The blind cave fish is commonly found in many shops and has been a favourite in the hobby for many years. It exists in various caves in Mexico and has long been known to be the same species as the Mexican tetra, Astyanax mexicanus found above ground. Now a new study by a team of researchers from Portugal, America, and Mexico has shed some light into how they came to be.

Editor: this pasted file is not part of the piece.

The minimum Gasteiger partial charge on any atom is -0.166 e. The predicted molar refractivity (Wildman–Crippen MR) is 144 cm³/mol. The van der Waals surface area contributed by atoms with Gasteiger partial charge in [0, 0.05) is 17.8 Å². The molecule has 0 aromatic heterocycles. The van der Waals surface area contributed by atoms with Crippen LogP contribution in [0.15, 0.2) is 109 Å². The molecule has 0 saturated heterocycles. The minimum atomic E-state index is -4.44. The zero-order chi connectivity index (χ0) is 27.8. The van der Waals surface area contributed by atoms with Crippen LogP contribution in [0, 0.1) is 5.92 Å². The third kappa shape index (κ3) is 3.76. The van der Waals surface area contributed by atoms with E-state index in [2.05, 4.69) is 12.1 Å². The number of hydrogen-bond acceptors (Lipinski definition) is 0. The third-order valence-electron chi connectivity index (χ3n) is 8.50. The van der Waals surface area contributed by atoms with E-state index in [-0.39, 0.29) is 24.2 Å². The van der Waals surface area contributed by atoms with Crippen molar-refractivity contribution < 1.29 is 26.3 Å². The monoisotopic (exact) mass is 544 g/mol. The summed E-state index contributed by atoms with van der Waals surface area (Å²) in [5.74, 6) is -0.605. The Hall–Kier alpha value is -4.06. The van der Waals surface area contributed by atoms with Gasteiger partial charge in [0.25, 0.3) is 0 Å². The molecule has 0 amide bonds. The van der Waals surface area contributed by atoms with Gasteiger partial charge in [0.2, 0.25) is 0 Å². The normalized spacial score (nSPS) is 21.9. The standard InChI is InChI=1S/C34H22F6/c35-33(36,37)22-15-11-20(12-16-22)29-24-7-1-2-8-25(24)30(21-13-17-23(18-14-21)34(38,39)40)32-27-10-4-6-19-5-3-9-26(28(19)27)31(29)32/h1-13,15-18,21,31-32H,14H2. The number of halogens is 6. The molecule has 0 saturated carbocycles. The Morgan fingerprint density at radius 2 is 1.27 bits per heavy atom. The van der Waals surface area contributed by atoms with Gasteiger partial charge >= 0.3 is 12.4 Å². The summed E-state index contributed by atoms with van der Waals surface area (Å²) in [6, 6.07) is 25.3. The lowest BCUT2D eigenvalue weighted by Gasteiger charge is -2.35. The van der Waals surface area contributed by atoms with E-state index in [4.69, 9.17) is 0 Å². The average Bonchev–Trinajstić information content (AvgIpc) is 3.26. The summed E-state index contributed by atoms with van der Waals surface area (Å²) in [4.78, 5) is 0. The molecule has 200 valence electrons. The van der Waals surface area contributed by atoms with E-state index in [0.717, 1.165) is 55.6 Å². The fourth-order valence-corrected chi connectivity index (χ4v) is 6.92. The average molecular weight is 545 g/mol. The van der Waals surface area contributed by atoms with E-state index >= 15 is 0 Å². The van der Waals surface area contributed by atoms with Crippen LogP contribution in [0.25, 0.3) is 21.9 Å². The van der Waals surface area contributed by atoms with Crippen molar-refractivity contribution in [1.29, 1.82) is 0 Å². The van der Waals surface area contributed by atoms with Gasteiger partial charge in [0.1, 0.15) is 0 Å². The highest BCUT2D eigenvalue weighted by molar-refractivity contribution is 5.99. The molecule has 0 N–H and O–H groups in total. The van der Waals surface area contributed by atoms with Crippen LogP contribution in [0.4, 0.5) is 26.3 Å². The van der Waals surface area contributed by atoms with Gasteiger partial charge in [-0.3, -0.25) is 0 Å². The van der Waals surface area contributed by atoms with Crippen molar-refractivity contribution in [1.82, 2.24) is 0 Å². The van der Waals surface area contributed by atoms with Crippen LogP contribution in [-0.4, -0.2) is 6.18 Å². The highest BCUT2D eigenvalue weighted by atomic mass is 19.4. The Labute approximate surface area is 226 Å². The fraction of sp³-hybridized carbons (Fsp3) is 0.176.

It seems that the various underground populations are more closely related to the above ground form than to other populations of blind fish. In other words the blind form has evolved multiple times. A striking example of what is known as convergent evolution. Not only that but a significant amount of cross breeding between the two forms still takes place. The fact that the blind form still persists in spite of a constant influx of genes from the sighted form is evidence for a very strong selection pressure against eyes within the environment of the caves. Blind fish are clearly able to produce more offspring in the caves than are sighted fish.
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